Portrait of Shirley
A Documentary about Filmmaker Shirley Clarke
“If she had been a man or hadn’t trained her cameras so intently at black Americans, she would have likely received more attention while she was alive. But then she wouldn’t have been Shirley Clarke—pioneer, radical, visionary.” — Manohla Dargis, The New York Times
Shirley Clarke was an inventor of independent film in America. In the 1950’s and early 60’s, she declared flat-out war on the reigning conformist image factory: “Who says a film has to cost a million dollars and be safe and innocuous enough to satisfy every 12-year-old in America?”
These treasures, and their invaluable expertise, are major project assets. Additionally, Milestone will distribute the completed film, a rare opportunity for any contemporary documentary to reach a wide and discerning international audience.
Clarke helped start a cultural revolution by filming people never seen on Hollywood screens: Harlem gang members; jazz musicians, including the great Ornette Coleman; heroin addicts; a single Latina mother; and the inimitable Jason Holliday, one of the first gay black men ever immortalized on screen. As she nd other founders of independent cinema put it in a famous 1961 manifesto: “We don’t want false, polished, slick films—we prefer them rough, unpolished, but alive; we don’t want rosy films—we want them the color of blood.”
With outsider subjects and fresh stylistic approaches, Clarke took risks. Her feature-length works, including The Connection (1961); The Cool World (1964); Portrait of Jason (1967); and Ornette: Made in America (1985), all melt the boundaries between documentary and fiction, and break new ground in cinema. Shirley’s career follows the whole sweep of moving image art in the 20th century: starting with her avant-garde shorts, to fiction and doc features, and then on to the video frontier of interactivity and social practice art.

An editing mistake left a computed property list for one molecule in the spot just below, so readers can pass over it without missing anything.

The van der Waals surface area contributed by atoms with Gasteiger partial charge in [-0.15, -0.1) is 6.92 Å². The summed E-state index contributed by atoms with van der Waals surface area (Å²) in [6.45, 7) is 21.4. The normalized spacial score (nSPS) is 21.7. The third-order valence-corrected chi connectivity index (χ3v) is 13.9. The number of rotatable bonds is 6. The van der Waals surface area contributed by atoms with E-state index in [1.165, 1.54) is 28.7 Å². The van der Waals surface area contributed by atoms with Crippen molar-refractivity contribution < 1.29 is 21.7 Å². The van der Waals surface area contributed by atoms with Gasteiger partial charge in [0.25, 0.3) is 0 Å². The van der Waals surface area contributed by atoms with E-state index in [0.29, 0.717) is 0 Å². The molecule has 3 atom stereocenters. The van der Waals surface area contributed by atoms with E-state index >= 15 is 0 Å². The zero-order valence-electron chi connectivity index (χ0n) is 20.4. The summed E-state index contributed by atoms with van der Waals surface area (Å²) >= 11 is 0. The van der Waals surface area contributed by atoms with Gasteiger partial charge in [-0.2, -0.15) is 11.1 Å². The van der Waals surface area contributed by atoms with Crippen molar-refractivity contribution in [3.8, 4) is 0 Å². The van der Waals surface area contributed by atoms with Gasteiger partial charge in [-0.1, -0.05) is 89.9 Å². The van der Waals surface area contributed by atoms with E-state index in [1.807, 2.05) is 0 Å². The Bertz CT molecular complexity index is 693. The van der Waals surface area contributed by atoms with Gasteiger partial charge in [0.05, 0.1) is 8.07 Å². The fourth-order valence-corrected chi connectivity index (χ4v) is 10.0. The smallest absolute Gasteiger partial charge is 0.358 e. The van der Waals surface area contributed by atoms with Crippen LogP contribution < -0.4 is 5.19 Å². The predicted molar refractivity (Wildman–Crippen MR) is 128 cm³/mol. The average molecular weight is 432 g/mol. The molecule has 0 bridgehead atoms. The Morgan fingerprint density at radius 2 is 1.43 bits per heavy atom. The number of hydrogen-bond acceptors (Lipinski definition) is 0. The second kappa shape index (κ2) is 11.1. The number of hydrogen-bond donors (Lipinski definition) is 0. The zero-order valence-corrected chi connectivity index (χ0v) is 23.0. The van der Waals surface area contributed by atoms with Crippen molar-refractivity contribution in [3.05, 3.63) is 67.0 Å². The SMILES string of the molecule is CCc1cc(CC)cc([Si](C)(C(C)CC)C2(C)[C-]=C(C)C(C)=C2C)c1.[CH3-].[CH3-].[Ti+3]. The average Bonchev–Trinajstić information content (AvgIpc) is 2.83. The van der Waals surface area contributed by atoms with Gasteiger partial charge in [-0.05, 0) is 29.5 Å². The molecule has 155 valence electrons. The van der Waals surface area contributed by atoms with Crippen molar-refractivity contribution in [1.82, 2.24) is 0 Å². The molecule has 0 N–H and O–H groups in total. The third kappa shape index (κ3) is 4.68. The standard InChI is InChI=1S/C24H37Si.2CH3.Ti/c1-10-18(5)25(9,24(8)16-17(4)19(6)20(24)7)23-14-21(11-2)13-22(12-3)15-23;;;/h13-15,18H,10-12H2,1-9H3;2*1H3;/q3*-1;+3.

And yet—who knows her story? Of the 28 signatories of the 1961 New American Cinema Manifesto, Clarke was the only woman, a role she held for a long time, and one reason she’s been neglected for so long.
It’s time to change that. It’s time to bring Shirley Clarke’s legacy back to life—and also to finally break the blockade against women directors in our time.
Project History and Background
The genesis of this project lies with Milestone Film, a remarkable small distribution company that specializes in bringing lost cinematic gems back to life. Many of their titles are almost-forgotten films made by women, Native American, and black directors; they write outsider artists back into history.
Four years ago, Milestone launched “Project Shirley.” They have painstakingly restored and re-released almost all Clarke’s features, rescuing her from neglect. They also uncovered a mother lode of unseen material from home movies to video works.
Milestone asked filmmaker Immy Humes to direct, on the basis of Doc, the critically-acclaimed film she made about her father, forgotten novelist and founder of The Paris Review H.L. “Doc” Humes. Doc Humes was a friend of Shirley’s, and their stories resonate, as artists working in the face of personal demons and quickly changing social conditions of the post-war era.